“I really despise the strip mall/corporate chain mentality that says – in every city a Project Row Houses, in every syllabus a Grant Kester, in every program a critique…” – Even more stuff I said on facebook with the really challenging, thoughtful, responses removed

Posted in Uncategorized by dilettanteventures on 12/11/2013

The material below stemmed from this (January 2013):

Morning rant:

So, yesterday I saw a status update soliciting ideas for a social practice syllabus and it continues to blow my mind how unbelievably predictable the suggestions were. Foucault, Bishop, de Certeau, Nancy, Mouffe, Jackson, Habermas, Rosler, yadda yadda yadda…

What does it say about the state of education that there is such homogeneity? Sure, we can agree on some common/core texts,but isn’t *anyone* else suspicious about this? Can we really believe that the same laundry list of thinkers passed around from grad school syllabus to grad school syllabus enriches our understanding of social practice? Is everyone so (ahem) lazy? And how can academics otherwise inclined to be critical of universal narratives so readily agree on one for social practice? The global sameness of suburbanization is problematic, but reading (always *reading*) name brand theorists from school to school is essential?

I meet person after person in the field that have a really narrow point of reference clearly gleaned from “syllabus syndrome.” And why is it almost always readings? Or activist and art projects? Why not parents, neighbors, bakers, mechanics, baristas, programmers, bar tenders, clergy, restaurateurs? Do non-academics (that are not activists) have *anything* to offer social practice (other than as a grist mill for “collaboration”)? Should we tell folks to just read through AAAARG.org, check out the Creative Time Summit videos and call it a day?

And ultimately resulted in this: All we have to do is look around: toward a local social practice syllabus – Or, an idiosyncratic “arty party” field guide to Vermont.

…being versed *academics* is part of the problem I’m trying to describe and I’m not sure I buy that social practice is not a “medium”, or conceived as such, or at least desired to be so by said academics.

“A pragmatist turns his back resolutely and once for all upon a lot of inveterate habits dear to professional philosophers. He turns away from abstraction and insufficiency, from verbal solutions, from bad a priori reasons, from fixed principles, closed systems, and pretended absolutes and origins. He turns towards concreteness and adequacy, towards facts, towards action, and towards power. That means the empiricist temper regnant, and the rationalist temper sincerely given up. It means the open air and possibilities of nature, as against dogma, artificiality and the pretence of finality in truth.” – William James on philosophy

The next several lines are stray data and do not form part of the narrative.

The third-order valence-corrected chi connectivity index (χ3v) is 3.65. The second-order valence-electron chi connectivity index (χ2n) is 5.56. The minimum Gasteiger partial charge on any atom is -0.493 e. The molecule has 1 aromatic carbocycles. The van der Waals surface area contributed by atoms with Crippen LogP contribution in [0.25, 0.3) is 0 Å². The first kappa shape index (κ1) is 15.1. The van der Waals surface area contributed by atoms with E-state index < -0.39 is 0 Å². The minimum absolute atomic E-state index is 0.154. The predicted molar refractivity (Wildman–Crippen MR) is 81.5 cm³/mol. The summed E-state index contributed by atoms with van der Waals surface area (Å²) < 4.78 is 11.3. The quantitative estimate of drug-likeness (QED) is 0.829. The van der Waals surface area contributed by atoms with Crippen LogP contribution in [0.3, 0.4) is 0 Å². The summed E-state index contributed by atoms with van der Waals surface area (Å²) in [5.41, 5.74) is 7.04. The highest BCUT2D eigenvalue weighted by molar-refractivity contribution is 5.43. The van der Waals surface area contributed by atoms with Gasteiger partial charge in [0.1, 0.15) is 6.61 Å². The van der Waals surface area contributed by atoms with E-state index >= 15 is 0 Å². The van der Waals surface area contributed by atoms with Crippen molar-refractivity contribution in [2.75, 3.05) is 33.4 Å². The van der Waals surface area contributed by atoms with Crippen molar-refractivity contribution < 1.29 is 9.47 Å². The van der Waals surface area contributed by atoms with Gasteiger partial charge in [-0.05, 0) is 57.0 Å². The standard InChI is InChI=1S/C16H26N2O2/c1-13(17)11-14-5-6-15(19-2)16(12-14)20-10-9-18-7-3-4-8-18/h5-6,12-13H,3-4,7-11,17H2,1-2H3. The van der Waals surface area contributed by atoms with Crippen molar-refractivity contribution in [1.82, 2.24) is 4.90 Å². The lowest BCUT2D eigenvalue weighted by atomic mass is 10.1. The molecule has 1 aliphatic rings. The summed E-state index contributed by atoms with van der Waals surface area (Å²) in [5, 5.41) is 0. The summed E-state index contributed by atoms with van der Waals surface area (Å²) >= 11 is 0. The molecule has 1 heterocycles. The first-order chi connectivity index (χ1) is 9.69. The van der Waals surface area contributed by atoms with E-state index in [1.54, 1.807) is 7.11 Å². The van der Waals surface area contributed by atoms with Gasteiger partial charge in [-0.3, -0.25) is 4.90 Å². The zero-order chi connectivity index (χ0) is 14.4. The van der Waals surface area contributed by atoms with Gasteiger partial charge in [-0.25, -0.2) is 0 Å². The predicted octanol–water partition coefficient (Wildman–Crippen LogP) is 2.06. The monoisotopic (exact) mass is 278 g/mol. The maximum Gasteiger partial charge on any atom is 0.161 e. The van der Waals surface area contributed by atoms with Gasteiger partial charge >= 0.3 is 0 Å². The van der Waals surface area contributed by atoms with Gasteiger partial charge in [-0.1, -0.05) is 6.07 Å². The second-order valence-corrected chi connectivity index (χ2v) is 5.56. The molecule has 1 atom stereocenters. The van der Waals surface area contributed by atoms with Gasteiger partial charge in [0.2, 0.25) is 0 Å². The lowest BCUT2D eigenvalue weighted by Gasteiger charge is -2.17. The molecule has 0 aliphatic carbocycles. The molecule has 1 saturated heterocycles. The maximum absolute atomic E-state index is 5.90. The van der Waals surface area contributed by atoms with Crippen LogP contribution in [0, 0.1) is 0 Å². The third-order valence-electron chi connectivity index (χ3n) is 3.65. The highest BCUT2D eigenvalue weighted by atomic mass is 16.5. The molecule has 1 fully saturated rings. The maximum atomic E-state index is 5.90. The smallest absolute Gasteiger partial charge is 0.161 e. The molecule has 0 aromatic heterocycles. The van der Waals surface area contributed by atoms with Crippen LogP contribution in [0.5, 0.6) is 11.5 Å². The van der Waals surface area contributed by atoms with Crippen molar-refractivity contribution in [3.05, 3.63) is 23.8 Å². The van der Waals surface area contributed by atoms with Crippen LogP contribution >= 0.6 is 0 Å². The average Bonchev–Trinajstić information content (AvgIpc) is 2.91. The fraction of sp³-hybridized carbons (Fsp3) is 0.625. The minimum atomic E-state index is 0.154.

Kaprow and Dewey (but Jane Addams would be even more instructive than Dewey)are near and dear to me (I’ve written about them incessantly), but mostly for the orientation they offer – Dewey pointing away from *school* and toward education as a way of life and away from *government* and toward democracy as a way of life. Kaprow for constantly pointing away from art and also for saying don’t look at my pointing finger!

not suggesting either/or…I very much believe in the value of theory, but only inasmuch as it *actually* clarifies practice. Too often it is regarded as an end in itself, and always threatens this when it becomes “essential” reading. And amen to looking at other cultures – I might offer that a visit to two week visit to Thailand would be as (and yes I admit my bias, I really think *more*) valuable as 15 weeks of readings and critique.

AMEN sister. Discourse is *one* thing, but often presented as the *only* thing. Starting with texts muddies those waters immediately and, I think, sends another message – the (extremely narrow) verbal-intellectual slice of human experience is all that is acceptable in the arts these days. Mystical experience? Nonsense. Emotions? Well, we can sneak those in by calling them “affect.” Love? Compassion? Humor? Cloak them in irony or make them “revolutionary” and we will abide.

Sticking with my James (I’m re-reading), social practice needs to widen the search for God [pardon in advance his gendered language] :

“In short, she widens the field of search for God. Rationalism sticks to logic and the empyrean. Empiricism sticks to the external senses. Pragmatism is willing to take anything, to follow either logic or the senses, and to count the humblest and most personal experiences. She will count mystical experiences if they have practical consequences. She will take a God who lives in the very dirt of private fact – if that should seem a likely place to find him.”

I have no idea whether anything has “backfired” or not. On one hand I want say there is nothing wrong with being “comfortable” and that tying growth to discomfort is an old saw of the avant garde, but then again students *can* be outright lazy, and worse, completely ungenerous with their attention…never talking about the term social practice is probably a wise choice (and one I wish I was better at)…

I might agree ***** if I knew how to tell ahead of time whether such uncertainty was exquisite or not. Sometimes students find only fear/alienation…I have been thinking about social practice (the field) today as a building without an architect, vernacular architecture…and I see academia resisting that, wanting to bring in the professionals and make sure everything is built to code, properly licensed. I’d like to stick closer to the approaches of Freire’s and Horton’s “We Make the Road by Walking” or “Mercogliano’s Making It Up As We Go Along”…

And yes let’s not get stuck with the same old examples either. Being a hardcore localist (and anti-globalist), I am puzzled by people that appear to understand the value of such a perspective when it comes to food or retail/small business, but abandon it in the name of “cosmopolitan” education. This isn’t to say we can’t or shouldn’t learn from outside perspectives – but shouldn’t a San Francisco (social practice) education be distinct from a Chicago one or a NYC one? Not just in terms of faculty, but in terms of who is read and what projects are considered? I really despise the strip mall/corporate chain mentality that says – in every city a Project Row Houses, in every syllabus a Grant Kester, in every program a critique…I thought people took diversity seriously!